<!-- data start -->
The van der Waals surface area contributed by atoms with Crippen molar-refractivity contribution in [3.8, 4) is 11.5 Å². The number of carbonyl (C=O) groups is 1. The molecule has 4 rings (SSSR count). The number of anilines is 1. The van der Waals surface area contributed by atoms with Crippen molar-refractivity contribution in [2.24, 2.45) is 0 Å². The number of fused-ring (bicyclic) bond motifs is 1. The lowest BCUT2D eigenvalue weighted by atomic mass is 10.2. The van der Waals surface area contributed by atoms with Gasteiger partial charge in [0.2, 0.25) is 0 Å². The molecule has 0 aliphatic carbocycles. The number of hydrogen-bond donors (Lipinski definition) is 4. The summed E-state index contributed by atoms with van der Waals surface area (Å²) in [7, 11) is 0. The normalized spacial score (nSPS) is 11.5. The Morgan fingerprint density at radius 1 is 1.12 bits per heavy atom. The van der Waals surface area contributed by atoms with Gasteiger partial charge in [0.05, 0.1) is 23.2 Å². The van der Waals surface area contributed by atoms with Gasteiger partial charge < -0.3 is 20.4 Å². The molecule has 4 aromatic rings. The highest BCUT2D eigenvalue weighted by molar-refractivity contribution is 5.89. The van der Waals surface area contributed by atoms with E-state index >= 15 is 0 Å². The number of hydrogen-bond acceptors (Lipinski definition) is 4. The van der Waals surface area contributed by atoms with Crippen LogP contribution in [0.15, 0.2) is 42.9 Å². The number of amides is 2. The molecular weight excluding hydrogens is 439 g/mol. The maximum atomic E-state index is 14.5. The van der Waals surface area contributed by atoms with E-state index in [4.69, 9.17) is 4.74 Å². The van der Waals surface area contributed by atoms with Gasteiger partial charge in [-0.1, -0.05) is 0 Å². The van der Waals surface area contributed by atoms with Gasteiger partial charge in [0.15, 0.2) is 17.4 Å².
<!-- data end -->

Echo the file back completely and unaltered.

The van der Waals surface area contributed by atoms with Crippen molar-refractivity contribution in [3.8, 4) is 11.5 Å². The number of carbonyl (C=O) groups is 1. The molecule has 4 rings (SSSR count). The number of anilines is 1. The van der Waals surface area contributed by atoms with Crippen molar-refractivity contribution in [2.24, 2.45) is 0 Å². The number of fused-ring (bicyclic) bond motifs is 1. The lowest BCUT2D eigenvalue weighted by atomic mass is 10.2. The van der Waals surface area contributed by atoms with Gasteiger partial charge in [0.2, 0.25) is 0 Å². The molecule has 0 aliphatic carbocycles. The number of hydrogen-bond donors (Lipinski definition) is 4. The summed E-state index contributed by atoms with van der Waals surface area (Å²) in [7, 11) is 0. The normalized spacial score (nSPS) is 11.5. The Morgan fingerprint density at radius 1 is 1.12 bits per heavy atom. The van der Waals surface area contributed by atoms with Gasteiger partial charge in [0.05, 0.1) is 23.2 Å². The van der Waals surface area contributed by atoms with Gasteiger partial charge < -0.3 is 20.4 Å². The molecule has 4 aromatic rings. The highest BCUT2D eigenvalue weighted by molar-refractivity contribution is 5.89. The van der Waals surface area contributed by atoms with E-state index >= 15 is 0 Å². The number of hydrogen-bond acceptors (Lipinski definition) is 4. The van der Waals surface area contributed by atoms with Crippen LogP contribution in [0.15, 0.2) is 42.9 Å². The number of amides is 2. The molecular weight excluding hydrogens is 439 g/mol. The maximum atomic E-state index is 14.5. The van der Waals surface area contributed by atoms with E-state index in [4.69, 9.17) is 4.74 Å². The van der Waals surface area contributed by atoms with Gasteiger partial charge in [-0.1, -0.05) is 0 Å². The van der Waals surface area contributed by atoms with Gasteiger partial charge in [0.15, 0.2) is 17.4 Å².